Basketball's Departing Dynamic Duo

Author: Juan Jose Rodriguez

Basketball's Departing Dynamic Duo

Ninety-seven wins over four years. Back-to-back trips to the Elite Eight. Two members of the 1,000-point club.

Steve Vasturia and V.J. Beachem have enjoyed memorable four- year careers for Notre Dame, and their graduation this coming May will serve as a reminder of the culture of sustained success embodied by Notre Dame basketball.

“It’s been awesome [playing with Beachem for four years],” Vasturia said after the team’s March 1 win over Boston College on Senior Night. “It’s really nice to play with a guy who always wants to get better and wants to win. I’ve really enjoyed playing with him, and I know we’ve gotten close. Since we got here, we’ve been having a lot of success together.”

Beachem added, “To get a win with my brothers for the last time on this court, it was great. It’s a great feeling.”

In today’s college basketball landscape where the “one-and-dones” and “diaper dandies” dominate media attention in their freshman year, Notre Dame’s coaching staff prides itself on winning games, not impressing the cameras. The senior leadership of Vasturia and Beachem — along with Austin Torres, who will return for his fifth year in 2017 — has been a constant in a sport where such commitment among players is as rare as head coach Mike Brey wearing a tie. (Spoiler alert: It hardly ever happens.)

Brey has amassed 382 wins during his 17 seasons at Notre Dame, which is one indicator of the program’s continued success. More impressive, however, might be the team’s performance in the postseason. In the last three seasons alone, the Irish have won a total of seven games in the NCAA Tournament, more than in Brey’s previous 14 seasons combined at Notre Dame.

Over his four-year career, Beachem averaged 9.2 points and 2.7 rebounds per game. His playing time took a substantial leap, however, in his junior and senior years, when he scored 13.3 points and grabbed 7.2 rebounds per game.

Vasturia, meanwhile, took on a significant role by his sophomore year, starting in all 110 Irish games over his final three seasons. Vasturia scored 10.2 points per game, with the number climbing to 11.5 in his starts.

Notre Dame ranks near the bottom third of teams in pace of play, meaning they slow the game down and consequently average fewer possessions per game than over half of teams in the NCAA. Standardizing and adjusting Beachem’s and Vasturia’s stats to account for pace reveals that, while their standard per-game outputs might not be among the national leaders, they have been extremely productive and crucial to the success of the Irish.

Extrapolating Vasturia’s numbers over a full-game sample highlights his true consistency and reliability. He tallied 13 points per 40 minutes, and his average soars to 19.5 points per 100 possessions, peaking at 22.4 in his senior season. Similarly, Beachem’s points per 100 possessions is eye-opening, never dipping below 17.5 points (freshman season) and staying above 23.5 over each of the next three seasons.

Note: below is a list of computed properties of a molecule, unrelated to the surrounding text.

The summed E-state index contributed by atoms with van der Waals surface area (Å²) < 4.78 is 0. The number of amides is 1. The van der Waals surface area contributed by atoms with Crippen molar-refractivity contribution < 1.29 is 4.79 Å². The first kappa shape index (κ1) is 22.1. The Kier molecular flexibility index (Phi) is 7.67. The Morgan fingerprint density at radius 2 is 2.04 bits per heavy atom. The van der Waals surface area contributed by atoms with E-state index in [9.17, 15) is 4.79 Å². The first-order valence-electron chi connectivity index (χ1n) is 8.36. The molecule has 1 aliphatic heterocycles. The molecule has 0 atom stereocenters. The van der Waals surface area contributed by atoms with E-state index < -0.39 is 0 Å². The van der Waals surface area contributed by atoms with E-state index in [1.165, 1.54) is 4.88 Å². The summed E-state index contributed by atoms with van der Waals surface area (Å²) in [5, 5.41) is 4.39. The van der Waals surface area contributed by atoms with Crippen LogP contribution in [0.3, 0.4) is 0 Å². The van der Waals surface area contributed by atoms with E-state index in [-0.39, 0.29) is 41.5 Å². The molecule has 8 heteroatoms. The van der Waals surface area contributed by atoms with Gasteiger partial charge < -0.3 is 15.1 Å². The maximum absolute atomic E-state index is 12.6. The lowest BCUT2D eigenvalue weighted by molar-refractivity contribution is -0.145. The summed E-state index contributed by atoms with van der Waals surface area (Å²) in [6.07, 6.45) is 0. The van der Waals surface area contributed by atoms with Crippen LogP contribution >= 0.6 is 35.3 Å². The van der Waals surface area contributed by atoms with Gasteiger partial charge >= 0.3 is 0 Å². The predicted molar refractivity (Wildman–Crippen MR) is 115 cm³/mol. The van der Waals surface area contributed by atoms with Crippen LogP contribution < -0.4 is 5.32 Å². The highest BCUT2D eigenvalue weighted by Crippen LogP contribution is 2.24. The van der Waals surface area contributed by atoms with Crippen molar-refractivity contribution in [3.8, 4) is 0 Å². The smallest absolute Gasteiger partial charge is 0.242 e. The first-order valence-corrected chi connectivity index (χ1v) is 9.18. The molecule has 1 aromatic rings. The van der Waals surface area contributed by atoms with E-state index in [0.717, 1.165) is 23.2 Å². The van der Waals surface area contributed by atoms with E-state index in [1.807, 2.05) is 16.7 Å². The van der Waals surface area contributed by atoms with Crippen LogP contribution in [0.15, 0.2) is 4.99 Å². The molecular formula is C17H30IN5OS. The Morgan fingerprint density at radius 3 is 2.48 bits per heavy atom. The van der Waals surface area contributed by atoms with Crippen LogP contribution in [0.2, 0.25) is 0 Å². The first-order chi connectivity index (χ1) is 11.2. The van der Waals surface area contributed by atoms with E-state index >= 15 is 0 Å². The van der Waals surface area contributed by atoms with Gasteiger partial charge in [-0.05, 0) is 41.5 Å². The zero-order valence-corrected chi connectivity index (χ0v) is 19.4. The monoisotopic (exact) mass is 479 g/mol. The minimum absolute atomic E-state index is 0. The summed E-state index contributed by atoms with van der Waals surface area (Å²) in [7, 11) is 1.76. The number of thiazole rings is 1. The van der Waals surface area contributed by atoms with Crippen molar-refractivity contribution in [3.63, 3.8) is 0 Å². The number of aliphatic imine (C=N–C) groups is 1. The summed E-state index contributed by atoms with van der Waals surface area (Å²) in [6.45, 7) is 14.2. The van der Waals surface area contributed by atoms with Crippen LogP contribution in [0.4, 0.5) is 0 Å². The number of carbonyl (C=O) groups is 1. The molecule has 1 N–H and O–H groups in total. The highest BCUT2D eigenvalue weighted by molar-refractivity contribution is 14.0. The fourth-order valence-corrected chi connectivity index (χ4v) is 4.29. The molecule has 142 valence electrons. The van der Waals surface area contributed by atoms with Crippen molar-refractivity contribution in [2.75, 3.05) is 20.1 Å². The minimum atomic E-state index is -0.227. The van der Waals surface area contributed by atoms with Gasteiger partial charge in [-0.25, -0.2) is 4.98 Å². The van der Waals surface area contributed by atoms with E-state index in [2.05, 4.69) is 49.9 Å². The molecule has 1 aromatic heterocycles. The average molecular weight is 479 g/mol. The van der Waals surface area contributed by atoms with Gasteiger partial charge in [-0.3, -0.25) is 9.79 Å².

“There’s the utmost respect [for Vasturia and Beachem],” Brey said. “One of the things that I’m really proud of about this program, on these Senior Nights: the underclassmen have felt very responsible to send those seniors out on a good note. They want it bad for the guys, and it was no different with this group. That’s who our program is.”

Fans may also remember some of the spectacular performances that these two have enjoyed in the last 12 months. Beachem provided a spark to the Irish in the 2016 postseason when they needed it most, leading the team in wins over Duke (during the ACC Tournament), Michigan and Wisconsin (NCAA Tournament First Round and Regional Semifinal, respectively). He also added a highlight-worthy dunk in Notre Dame’s eventual loss to North Carolina in the Regional Final.

This season, Vasturia was most dangerous late in games, especially in ACC play. In addition to tying for or holding the outright team lead in scoring in seven games (six vs. ACC opponents), Vasturia sank a game-winning three-pointer with seconds remaining in overtime at Pittsburgh on Dec. 31 (2016). Just days later, “the baby-faced assassin” (a nickname given by voice of ND Radio Jack Nolan) sealed Irish victories with late baskets at home versus Louisville and at Miami, leading Notre Dame to its best start to conference play in school history and best start overall during Brey’s tenure.

Vasturia also rewrote a piece of Notre Dame history with his success at the free throw line. Only one other Irish player, Ryan Hoover (1993-94), had ever shot above 90 percent on free throws for a whole season. During the 2016-17 season, Vasturia surpassed Hoover’s 90.5 percent clip with a 91 percent mark. Furthermore, Vasturia’s 85.3 percent career free throw percentage is second in school history behind Chris Thomas ‘05 (86.8 percent).

As these two graduating seniors pass the torch to the next group of seniors — Bonzie Colson, Matt Farrell, Martinas Geben and Matt Gregory — their presence both on and off the court will surely be missed. It is never easy to lose the experience of veteran players who have developed and improved during their college careers, and following the example set by these two soon-to-be-alumni might seem daunting for the underclassmen. Moreover, the team will also have to find a way to adjust after the departure of sophomore Matt Ryan, who recently announced his plans to transfer before his junior season. This university, however, is built upon tradition, and those who come after Beachem and Vasturia will have two exemplary leader to emulate.